-Vegan Butter * (I don't actually eat a lot of butter, but I figured I might need to cook with it and I certainly am not about to churn my own, even if it is made from soy.)
-Almond Dream No-Dairy Ice-cream (whoops)
-Gluten-free Organic Graham Crackers (I had a coupon and it didn't occur to me until later that regular graham crackers are vegan anyway.)
-Canned black beans (boo, canned food)
-Frozen mixed veggies * (fresh is wonderful, but goes bad too quickly)
-unsalted cashews *
-2 Amy's frozen burritos

So I guess I'm covered as far as vegan junk food goes. Sigh. It doesn't really make sense to cheat on my regular diet so I won't cheat on my vegan diet, but again, I plead sheer panic and flashy-label brainwashing. At least most of the junk I bought is junk that lasts forever. I'll start with all the fresh stuff.

Cheers to all you vegans for letting me hop your bandwagon!

I'll let you know how I'm feeling six weeks from now....


Is There a Cancer Conspiracy?

Does Corporate America Secretly Want You to be Sick?

Sounds pretty Orwellian right? I'll admit I've been reading manifold dystopian novels lately, but that isn't the only reason a cancer conspiracy, or really an overall keep-people-sick conspiracy, is beginning to sound plausible to me.

When you are diagnosed with a disease, one of the first things you go looking for is a cause. "Why me?" you wonder. In my case, the doctors explained it away as genetics (I have a strong family history of thyroid cancer). But before they knew about my family history, they basically shrugged their shoulders. Like it doesn't matter what the cause is as long as there is a treatment. Why prevent what can be fixed via expensive medical procedures, most of which are not covered by insurance?

But it is human nature to seek answers, and if you can't blame your genes, you usually blame yourself. Why didn't I eat more superfoods? Why did I microwave so many plastic dinners? Why didn't I exercise more? After all, the media tells us that these are the quick fixes to obesity, diabetes, heart disease, cholesterol, etc., so why not cancer? You may already be thinking these things, but if someone else dares to suggest that your bad eating caused your cancer, you want to slap them.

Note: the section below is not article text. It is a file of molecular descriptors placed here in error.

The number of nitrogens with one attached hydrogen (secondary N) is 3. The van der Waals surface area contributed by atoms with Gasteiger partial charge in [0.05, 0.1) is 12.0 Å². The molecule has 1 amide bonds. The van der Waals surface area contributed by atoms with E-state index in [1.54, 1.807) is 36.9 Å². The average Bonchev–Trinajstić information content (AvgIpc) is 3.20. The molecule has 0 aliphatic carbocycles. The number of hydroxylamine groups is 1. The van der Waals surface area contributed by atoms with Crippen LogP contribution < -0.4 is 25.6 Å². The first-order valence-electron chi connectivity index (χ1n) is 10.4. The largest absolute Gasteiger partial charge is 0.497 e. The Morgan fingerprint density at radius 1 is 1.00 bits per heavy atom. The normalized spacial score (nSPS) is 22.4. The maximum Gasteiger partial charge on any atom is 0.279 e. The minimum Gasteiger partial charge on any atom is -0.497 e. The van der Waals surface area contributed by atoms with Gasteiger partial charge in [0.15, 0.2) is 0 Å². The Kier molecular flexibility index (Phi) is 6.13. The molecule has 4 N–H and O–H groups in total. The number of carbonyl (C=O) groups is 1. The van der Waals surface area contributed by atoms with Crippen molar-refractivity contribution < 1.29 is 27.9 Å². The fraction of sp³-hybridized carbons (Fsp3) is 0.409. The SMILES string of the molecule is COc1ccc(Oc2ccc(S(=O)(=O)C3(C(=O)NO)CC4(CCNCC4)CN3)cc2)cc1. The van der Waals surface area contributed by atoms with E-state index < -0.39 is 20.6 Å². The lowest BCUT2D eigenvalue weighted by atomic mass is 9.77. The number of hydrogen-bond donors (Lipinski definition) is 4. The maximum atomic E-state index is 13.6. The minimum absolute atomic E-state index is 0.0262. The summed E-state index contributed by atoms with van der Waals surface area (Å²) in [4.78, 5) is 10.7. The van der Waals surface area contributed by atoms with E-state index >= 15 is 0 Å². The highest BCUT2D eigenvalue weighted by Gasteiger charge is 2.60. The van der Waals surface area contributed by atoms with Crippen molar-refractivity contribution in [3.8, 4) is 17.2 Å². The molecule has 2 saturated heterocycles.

This is a dangerous road to go down. No one deserves cancer. And everything we consume, down to our drinking water, has a certain level of carcinogens in it. So who is to say whether that strawberry poptart was the last straw, the thing that told your body it couldn't win the fight?

HOWEVER, what if we really are slowly poisoning ourselves? What if poptarts (or candy bars or hamburgers or cheese fries, etc.) are not just "junk food," but food filled with addictive chemicals and cancer-causing animal proteins and dairy?

The Forks Over Knives Theory

This is the basic thesis of the Forks Over Knives lifestyle changing documentary/ diet program. The idea that the foods we eat are not just making us overweight, but killing us with terrible debilitating diseases that are reversible, is what makes it different from the usual Jenny Craig, Weight Watchers, Atkins dieting phenomenons.

A lot of people see FOK as an extreme lifestyle. After all, it is essentially veganism. You are allowed very little animal protein or dairy (5% max). When my mom told me she would be giving up meat and dairy, my reaction was basically "Yeah right, crazy-pants."

I have had a strangely high number of vegetarian friends and roommates in my life and have never been tempted to give up meat myself. I don't consume a lot of fatty red meats, but I do eat a LOT of fish and chicken, which are HEALTHY, right? Hmmm..... Now I'm not so sure. Yes I believe people are naturally omnivorous. But it seems to me that even once-healthy and natural foods are no longer safe due to toxins, hormones, steroids and preservatives.

Here are the basic arguments of FOK:
  1. The foods we eat, especially animal-based and processed foods (ABAP), are directly causing most, if not all, degenerative diseases.